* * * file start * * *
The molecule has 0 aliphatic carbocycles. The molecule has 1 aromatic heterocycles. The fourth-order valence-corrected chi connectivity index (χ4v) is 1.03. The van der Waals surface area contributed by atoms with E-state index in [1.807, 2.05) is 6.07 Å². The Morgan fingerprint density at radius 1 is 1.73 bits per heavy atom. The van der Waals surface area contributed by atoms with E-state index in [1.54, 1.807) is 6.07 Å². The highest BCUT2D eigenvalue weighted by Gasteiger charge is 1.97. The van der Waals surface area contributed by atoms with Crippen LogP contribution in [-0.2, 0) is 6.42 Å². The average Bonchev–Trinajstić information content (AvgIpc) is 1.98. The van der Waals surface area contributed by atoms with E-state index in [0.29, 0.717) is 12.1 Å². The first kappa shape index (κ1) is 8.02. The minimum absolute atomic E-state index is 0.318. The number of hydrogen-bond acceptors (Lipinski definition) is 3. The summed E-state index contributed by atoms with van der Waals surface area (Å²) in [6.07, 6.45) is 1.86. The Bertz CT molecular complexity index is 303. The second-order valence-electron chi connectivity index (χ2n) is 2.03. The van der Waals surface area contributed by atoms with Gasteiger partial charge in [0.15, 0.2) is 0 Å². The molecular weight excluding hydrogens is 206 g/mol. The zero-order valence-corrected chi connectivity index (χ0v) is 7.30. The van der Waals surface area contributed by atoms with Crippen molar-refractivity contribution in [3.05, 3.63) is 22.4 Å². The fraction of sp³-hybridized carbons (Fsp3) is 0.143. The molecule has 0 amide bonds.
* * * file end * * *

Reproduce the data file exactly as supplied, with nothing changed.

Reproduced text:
The molecule has 0 aliphatic carbocycles. The molecule has 1 aromatic heterocycles. The fourth-order valence-corrected chi connectivity index (χ4v) is 1.03. The van der Waals surface area contributed by atoms with E-state index in [1.807, 2.05) is 6.07 Å². The Morgan fingerprint density at radius 1 is 1.73 bits per heavy atom. The van der Waals surface area contributed by atoms with E-state index in [1.54, 1.807) is 6.07 Å². The highest BCUT2D eigenvalue weighted by Gasteiger charge is 1.97. The van der Waals surface area contributed by atoms with Crippen LogP contribution in [-0.2, 0) is 6.42 Å². The average Bonchev–Trinajstić information content (AvgIpc) is 1.98. The van der Waals surface area contributed by atoms with E-state index in [0.29, 0.717) is 12.1 Å². The first kappa shape index (κ1) is 8.02. The minimum absolute atomic E-state index is 0.318. The number of hydrogen-bond acceptors (Lipinski definition) is 3. The summed E-state index contributed by atoms with van der Waals surface area (Å²) in [6.07, 6.45) is 1.86. The Bertz CT molecular complexity index is 303. The second-order valence-electron chi connectivity index (χ2n) is 2.03. The van der Waals surface area contributed by atoms with Gasteiger partial charge in [0.15, 0.2) is 0 Å². The molecular weight excluding hydrogens is 206 g/mol. The zero-order valence-corrected chi connectivity index (χ0v) is 7.30. The van der Waals surface area contributed by atoms with Crippen molar-refractivity contribution in [3.05, 3.63) is 22.4 Å². The fraction of sp³-hybridized carbons (Fsp3) is 0.143. The molecule has 0 amide bonds.